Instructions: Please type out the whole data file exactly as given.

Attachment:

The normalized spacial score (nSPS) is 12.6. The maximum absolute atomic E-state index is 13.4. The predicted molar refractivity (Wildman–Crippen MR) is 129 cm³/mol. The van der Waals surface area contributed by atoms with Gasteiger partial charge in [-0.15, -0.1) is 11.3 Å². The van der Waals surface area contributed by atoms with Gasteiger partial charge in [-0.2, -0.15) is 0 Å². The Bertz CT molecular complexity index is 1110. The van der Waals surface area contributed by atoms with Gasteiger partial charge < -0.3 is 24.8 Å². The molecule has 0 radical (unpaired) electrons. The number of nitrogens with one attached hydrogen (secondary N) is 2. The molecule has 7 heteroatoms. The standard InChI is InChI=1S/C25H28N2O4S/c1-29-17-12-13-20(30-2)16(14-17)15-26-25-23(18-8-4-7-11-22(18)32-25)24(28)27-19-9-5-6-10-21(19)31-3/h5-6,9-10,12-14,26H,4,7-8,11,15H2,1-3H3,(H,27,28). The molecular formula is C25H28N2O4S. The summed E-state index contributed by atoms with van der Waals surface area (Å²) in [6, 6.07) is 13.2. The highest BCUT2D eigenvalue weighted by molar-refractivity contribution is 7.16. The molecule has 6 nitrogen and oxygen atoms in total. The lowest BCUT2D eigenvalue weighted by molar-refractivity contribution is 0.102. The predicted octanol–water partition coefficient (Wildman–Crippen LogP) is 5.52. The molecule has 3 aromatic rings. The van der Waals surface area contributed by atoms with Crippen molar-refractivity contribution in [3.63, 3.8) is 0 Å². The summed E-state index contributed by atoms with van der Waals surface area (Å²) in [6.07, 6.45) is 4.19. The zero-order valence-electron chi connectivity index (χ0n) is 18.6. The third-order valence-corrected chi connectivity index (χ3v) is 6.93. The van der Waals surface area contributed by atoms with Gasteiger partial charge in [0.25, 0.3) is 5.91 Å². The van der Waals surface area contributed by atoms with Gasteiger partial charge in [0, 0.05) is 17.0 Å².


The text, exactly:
The normalized spacial score (nSPS) is 12.6. The maximum absolute atomic E-state index is 13.4. The predicted molar refractivity (Wildman–Crippen MR) is 129 cm³/mol. The van der Waals surface area contributed by atoms with Gasteiger partial charge in [-0.15, -0.1) is 11.3 Å². The van der Waals surface area contributed by atoms with Gasteiger partial charge in [-0.2, -0.15) is 0 Å². The Bertz CT molecular complexity index is 1110. The van der Waals surface area contributed by atoms with Gasteiger partial charge < -0.3 is 24.8 Å². The molecule has 0 radical (unpaired) electrons. The number of nitrogens with one attached hydrogen (secondary N) is 2. The molecule has 7 heteroatoms. The standard InChI is InChI=1S/C25H28N2O4S/c1-29-17-12-13-20(30-2)16(14-17)15-26-25-23(18-8-4-7-11-22(18)32-25)24(28)27-19-9-5-6-10-21(19)31-3/h5-6,9-10,12-14,26H,4,7-8,11,15H2,1-3H3,(H,27,28). The molecular formula is C25H28N2O4S. The summed E-state index contributed by atoms with van der Waals surface area (Å²) in [6, 6.07) is 13.2. The highest BCUT2D eigenvalue weighted by molar-refractivity contribution is 7.16. The molecule has 6 nitrogen and oxygen atoms in total. The lowest BCUT2D eigenvalue weighted by molar-refractivity contribution is 0.102. The predicted octanol–water partition coefficient (Wildman–Crippen LogP) is 5.52. The molecule has 3 aromatic rings. The van der Waals surface area contributed by atoms with Crippen molar-refractivity contribution in [3.63, 3.8) is 0 Å². The summed E-state index contributed by atoms with van der Waals surface area (Å²) in [6.07, 6.45) is 4.19. The zero-order valence-electron chi connectivity index (χ0n) is 18.6. The third-order valence-corrected chi connectivity index (χ3v) is 6.93. The van der Waals surface area contributed by atoms with Gasteiger partial charge in [0.25, 0.3) is 5.91 Å². The van der Waals surface area contributed by atoms with Gasteiger partial charge in [0, 0.05) is 17.0 Å².